Pittenger & Ellison introduce Credit Access Act
FOR IMMEDIATE RELEASE
CONGRESSMEN PITTENGER AND ELLISON INTRODUCE BIPARTISAN LEGISLATION TO GIVE MORE AMERICANS ACCESS TO AFFORDABLE CREDIT
WASHINGTON – Congressman Robert Pittenger (R-NC) and Congressman Keith Ellison (D-MN) today introduced the bipartisan Credit Access and Inclusion Act, designed to give hardworking Americans better access to affordable credit and more opportunities to build their credit score on their own merit.
“We want to give every American the ability to build a better life,” said Congressman Pittenger. “This bipartisan legislation will help hardworking Americans build their credit score on their own merit, without federal funds or new bureaucracy. Many hardworking Americans have been shut out when it comes to access to affordable credit, and I am honored to help these families by supporting legislation which creates a level playing field and increases economic opportunity.”
“Millions of Americans lack credit scores or have scores that are too low to gain access to affordable credit,” said Congressman Ellison. “The problem disproportionately affects young people, African-Americans, Latinos, and immigrants, many of whom can’t establish a credit score without taking on debt. Congress should give companies permission to thicken credit reports with predictive alternative data, like payments on gas, water, electric, heating oil, cable TV, broadband, wireless cellphone bills, and rent payments.”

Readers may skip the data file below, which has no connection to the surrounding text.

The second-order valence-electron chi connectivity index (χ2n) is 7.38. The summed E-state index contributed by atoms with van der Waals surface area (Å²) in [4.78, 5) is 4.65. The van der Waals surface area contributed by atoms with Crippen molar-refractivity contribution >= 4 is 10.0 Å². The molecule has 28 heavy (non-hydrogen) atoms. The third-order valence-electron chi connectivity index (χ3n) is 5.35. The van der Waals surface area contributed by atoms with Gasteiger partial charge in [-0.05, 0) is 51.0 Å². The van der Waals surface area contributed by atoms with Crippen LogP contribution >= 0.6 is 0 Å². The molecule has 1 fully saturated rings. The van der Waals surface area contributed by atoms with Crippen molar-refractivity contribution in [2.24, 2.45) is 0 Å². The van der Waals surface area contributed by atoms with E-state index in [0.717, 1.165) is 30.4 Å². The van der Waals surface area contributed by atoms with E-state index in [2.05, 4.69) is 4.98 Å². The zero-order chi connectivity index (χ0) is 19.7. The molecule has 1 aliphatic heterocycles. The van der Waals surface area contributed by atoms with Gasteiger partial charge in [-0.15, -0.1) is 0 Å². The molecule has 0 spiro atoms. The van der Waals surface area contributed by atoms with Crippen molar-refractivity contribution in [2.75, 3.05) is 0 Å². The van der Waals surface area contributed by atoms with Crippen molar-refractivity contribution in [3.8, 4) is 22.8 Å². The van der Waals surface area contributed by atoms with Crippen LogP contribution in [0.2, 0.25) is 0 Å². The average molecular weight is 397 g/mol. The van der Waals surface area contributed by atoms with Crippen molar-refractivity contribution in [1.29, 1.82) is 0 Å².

The bipartisan Credit Access and Inclusion Act (H.R. 435) would allow utilities, telecom companies, and landlords to report on-time payment data to credit reporting agencies, enabling families with little or no credit to build credit scores based on a full and more appropriate picture of their payment history.
Those with little or no credit history are considered high risk and can be rejected when they apply for credit, and also pay higher rates for car and homeowner’s insurance. Congressmen Pittenger and Ellison’s bipartisan legislation would enable nearly 100 million Americans to establish a credit score, or raise their existing score, on their own merit and without federal mandates.